Many performers/composers/festival curators say they want to see gender-balanced programming, but Borealis has actually achieved this. What does it take to enact inclusive programming?
There’s a quote from Donna Haraway that I came across recently that I love, “the spell can not be only written, it has to be cast” … basically we have to stop talking, and start doing something.
The composers and artists and performers exist, so there is no problem in finding great people to programme. What takes time and energy is first to question your own motivations, biases and privileges; and then to actively combat the infrastructural bias in the music industry that has presented male artists as the only option for so long. It takes a bit more time, to read, to research, to listen, but increasingly there are more and more resources to help people think more broadly in their programming–Balansekunst in Norway is a great organisation that helps make the case for more inclusive arts programming, Konstmusiksystrar is a Swedish organisation that profiles female and trans composers and sound artists, female:pressure is a huge international network of female, transgender and non-binary electronic artists, and there are lots more.
I think if you really want to be more inclusive, then you also have to think early on in the process what you want to achieve, and keep assessing where you have got to go. If you don’t consider this kind of diversity throughout the process of building a festival line-up, then it’s very easy to start off with good intentions, but because the industry as a whole is not balanced, you can easily end up with a fairly unbalanced programme. If you’re committed to it, you have to make a stand and use your position as a gatekeeper to influence how the broader music industry acts–talking to ensembles or promoters and ask them to reconsider their all male programmes for example.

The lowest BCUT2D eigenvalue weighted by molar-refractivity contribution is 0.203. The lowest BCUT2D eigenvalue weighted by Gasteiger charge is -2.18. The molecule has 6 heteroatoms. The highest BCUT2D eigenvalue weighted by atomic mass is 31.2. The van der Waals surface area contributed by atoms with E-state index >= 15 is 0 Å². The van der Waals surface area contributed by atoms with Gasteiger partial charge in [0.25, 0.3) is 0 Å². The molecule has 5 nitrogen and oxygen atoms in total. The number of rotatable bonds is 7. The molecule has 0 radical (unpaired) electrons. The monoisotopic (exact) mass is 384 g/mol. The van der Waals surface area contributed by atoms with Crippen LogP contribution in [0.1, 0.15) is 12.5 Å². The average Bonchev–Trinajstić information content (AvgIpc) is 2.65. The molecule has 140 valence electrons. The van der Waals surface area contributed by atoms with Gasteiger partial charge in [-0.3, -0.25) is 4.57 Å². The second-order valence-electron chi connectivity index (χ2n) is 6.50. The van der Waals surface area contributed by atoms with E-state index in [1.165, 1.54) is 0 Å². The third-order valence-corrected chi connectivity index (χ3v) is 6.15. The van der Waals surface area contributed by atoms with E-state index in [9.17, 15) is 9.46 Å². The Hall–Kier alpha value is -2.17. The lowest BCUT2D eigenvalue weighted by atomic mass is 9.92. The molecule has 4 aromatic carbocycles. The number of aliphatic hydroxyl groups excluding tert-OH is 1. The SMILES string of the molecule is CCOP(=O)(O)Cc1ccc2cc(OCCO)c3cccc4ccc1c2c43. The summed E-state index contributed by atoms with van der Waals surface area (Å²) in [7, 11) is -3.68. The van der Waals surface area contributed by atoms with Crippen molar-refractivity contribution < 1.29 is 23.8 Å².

Crucially, we also have to make the case for why diverse line-ups are important–not just because the political pressure is on now–but because curatorially it is more interesting, it makes better programmes, and it’s better for audiences. I was hugely inspired by discussions at Darmstadt in 2016, with Georgina Born, Ashley Fure, Jennifer Walshe and others, and I think the more discussion we can have about how practically to change things, the more we can share and talk about the challenges, and the more we can help each other to achieve something. We don’t always get it right, but we’re trying to be open about the process, and keep questioning ourselves and learn from those around us.
How do you respond to people who justify homogeneous programming by saying, “I don’t pay attention to gender/race/socio-economic status/etc.—I only pay attention to the quality of the music.”
Very clearly it isn’t–and has never been–just about the quality of the music. Gender/race/socio-economic factors have always played a role in who has access to resources, who is encouraged to become an artist, who has the agency to be on the stage. Plus, I’ve been to lots of festivals and concerts full of boring pieces by men, so the argument that inequality is justified because it is “all about quality” is nonsense. This doesn’t mean that there haven’t been great pieces by men, but I think it’s fairly evident that having a penis is no guarantee of quality.
So if we start from the position that diversity of voices on (or off) the concert stage gives us the widest possible perspective on what say, silence and noise or complexity and simplicity, could mean, then it becomes a curatorial imperative to consider all of these factors. To paraphrase the anthropologist Georgina Born, it is not a zero-sum game–it is possible to consider gender/race/socio-economic factors alongside quality without diminishing it. You could make an argument that working to have a broader pool of art to choose from gives you the option of more quality.
It isn’t simple of course, and many institutions operate blind selections, which then also results in homogenous programmes. But to consider equality only from the perspective of the work is to ignore the past, present and future situation of the art form. In the 70s, in her essay “Why Have There Been No Great Women Artists?” Linda Nochlin wrote, “the question of women’s equality–in art as in any other realm–devolves not upon the relative benevolence or ill-will of individual men, nor the self-confidence or abjectness of individual women, but rather on the very nature of our institutional structures themselves and the view of reality which they impose on the human beings who are part of them.” So until there is equality of access to resources, education, role models etc. a blind listening may only reinforce existing biases within the system.
We’ve had a few hundred years of male only programming, so why not now try and even it out for a bit? If culture collapses because of it, then we can think again, but if it doesn’t, we can start to create new role models, write more inclusive histories, hear different things, and challenge our own perspectives for the better.